From caffeine to greasy food to mid-morning Mimosas, people have tried every trick in the book to dull the dreaded hangover. For centuries, the Japanese have eaten clams to aid the suffering after one too many. But unlike our suggestions of black coffee and Bloody Mary’s, clams actually do provide some symptom relief. Why? Because clams are jam-packed with ornithine, the amino acid that doubles as a hangover remedy.
“L-ornithine’s therapeutic value lies in its involvement in the urea cycle and its ability to enhance liver function, protect the liver, and detoxify harmful substances,” says Elizabeth DeRobertis, MS, RD, CDN, CDE, who practices in Harrison. If your body is unable to produce enough L-ornithine, blood nitrogen levels will rise and potentially toxic metabolic waste can build up.
“High blood nitrogen levels cause many of the same symptoms as a hangover, like fatigue, difficulty sleeping, upset gastrointestinal tract, and mood changes,” explains Leslie Anders, MS, RD, CDN, of Hartsdale.
“In terms of hangovers, L-ornithine will help people sleep later, feel less fatigued, and less restless,” says Anders. “People tend to think of alcohol as a depressant, but it can actually harm sleep cycles, causing people to sleep less and wake up earlier.” A hangover will be much more tolerable at 10 am than 7 am, once the throbbing heart beat in your head has begun to fizzle out.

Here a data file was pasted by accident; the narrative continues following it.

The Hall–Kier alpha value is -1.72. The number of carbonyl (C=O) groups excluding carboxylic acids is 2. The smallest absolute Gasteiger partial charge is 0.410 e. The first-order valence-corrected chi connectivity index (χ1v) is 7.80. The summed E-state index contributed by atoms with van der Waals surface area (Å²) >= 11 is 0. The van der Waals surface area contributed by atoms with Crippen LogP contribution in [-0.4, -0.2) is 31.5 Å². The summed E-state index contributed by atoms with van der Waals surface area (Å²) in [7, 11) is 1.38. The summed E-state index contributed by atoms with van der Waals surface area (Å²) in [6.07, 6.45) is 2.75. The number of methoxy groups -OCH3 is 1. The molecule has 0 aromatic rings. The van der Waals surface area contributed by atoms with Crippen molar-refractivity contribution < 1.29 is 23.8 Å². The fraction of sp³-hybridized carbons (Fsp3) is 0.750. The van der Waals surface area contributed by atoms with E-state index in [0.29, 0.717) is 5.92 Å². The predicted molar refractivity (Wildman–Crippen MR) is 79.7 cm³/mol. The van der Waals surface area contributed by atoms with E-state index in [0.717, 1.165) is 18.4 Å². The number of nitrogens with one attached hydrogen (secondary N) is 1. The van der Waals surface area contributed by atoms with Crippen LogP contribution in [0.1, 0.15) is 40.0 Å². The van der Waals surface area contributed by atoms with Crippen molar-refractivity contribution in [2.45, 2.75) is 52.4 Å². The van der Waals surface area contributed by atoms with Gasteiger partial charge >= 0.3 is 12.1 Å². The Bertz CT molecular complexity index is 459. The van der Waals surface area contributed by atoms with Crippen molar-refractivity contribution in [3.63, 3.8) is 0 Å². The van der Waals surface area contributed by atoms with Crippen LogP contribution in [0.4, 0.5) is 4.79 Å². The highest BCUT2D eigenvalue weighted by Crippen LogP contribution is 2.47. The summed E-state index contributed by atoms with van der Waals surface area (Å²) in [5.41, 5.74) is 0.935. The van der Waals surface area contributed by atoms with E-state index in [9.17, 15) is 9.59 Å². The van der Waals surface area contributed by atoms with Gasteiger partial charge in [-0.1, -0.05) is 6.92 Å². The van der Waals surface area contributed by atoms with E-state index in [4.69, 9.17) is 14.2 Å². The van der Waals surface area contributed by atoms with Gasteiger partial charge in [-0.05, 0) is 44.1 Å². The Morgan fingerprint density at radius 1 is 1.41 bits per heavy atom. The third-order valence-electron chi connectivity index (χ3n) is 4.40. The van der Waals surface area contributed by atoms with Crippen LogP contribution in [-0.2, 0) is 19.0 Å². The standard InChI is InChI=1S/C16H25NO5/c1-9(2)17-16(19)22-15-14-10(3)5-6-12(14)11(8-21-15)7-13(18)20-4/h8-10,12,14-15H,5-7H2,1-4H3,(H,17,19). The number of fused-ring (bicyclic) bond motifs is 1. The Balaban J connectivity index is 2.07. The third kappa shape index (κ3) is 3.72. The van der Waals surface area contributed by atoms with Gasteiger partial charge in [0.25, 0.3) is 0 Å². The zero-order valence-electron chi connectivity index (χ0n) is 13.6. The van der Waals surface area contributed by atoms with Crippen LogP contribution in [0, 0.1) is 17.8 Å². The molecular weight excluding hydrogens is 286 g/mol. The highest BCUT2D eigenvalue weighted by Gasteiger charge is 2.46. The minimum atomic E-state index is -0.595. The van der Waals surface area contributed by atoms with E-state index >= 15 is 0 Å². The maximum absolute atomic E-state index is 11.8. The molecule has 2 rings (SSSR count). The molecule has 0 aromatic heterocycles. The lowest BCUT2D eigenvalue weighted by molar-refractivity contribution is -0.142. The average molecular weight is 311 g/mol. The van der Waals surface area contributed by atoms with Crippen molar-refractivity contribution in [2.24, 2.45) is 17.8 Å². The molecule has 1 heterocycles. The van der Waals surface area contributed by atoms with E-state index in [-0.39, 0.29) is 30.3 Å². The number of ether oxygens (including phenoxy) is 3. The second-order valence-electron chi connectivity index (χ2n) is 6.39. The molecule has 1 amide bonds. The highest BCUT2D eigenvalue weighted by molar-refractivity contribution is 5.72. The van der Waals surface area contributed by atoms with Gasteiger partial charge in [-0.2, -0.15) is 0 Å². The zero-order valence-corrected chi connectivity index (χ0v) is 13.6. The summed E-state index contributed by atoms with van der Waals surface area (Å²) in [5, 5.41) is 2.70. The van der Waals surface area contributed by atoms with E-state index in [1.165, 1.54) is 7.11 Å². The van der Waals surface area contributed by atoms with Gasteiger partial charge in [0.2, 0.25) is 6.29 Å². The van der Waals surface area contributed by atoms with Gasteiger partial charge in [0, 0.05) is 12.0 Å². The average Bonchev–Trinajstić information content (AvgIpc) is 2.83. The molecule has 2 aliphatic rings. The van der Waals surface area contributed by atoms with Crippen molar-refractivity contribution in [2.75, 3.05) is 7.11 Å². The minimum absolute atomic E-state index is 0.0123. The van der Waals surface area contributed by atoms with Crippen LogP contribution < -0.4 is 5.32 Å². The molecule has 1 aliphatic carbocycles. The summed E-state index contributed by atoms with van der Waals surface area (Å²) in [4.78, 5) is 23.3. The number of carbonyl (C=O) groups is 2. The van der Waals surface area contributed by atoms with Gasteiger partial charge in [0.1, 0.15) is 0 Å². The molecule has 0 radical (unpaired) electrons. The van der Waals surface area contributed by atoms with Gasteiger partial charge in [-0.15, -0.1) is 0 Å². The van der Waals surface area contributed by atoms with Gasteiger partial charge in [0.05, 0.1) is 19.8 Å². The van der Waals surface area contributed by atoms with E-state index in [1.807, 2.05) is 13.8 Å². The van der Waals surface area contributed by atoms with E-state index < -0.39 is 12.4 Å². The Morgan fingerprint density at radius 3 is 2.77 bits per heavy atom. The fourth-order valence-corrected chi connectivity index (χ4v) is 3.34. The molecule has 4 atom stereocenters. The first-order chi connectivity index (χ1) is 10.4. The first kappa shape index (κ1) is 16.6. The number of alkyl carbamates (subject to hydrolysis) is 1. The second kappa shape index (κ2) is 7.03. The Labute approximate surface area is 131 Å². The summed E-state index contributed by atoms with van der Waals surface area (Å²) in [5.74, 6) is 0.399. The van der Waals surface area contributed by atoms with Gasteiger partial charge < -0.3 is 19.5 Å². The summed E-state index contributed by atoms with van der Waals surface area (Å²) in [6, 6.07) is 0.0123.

People can raise their L-ornithine levels by with for certain foods, like clms, tuna, and dairy products. But even foods rich in the amino acid contain less than 50 mg per serving, a fraction of the dose most supplements offer. The Vitamin Shoppe and GNC sell L-ornithine capsules ranging from 250 mg to 2500 mg. Studies have tested 400 mg to 800 mg for hangover relief, with positive results. Plus, supplements go down far easier than shellfish after a long night out.
So next time you stumble home, pop an ornithine capsule before passing out fully clothed from the night before. You may not feel like running a marathon the next morning, but you’ll be cursing that last gin and tonic less and less.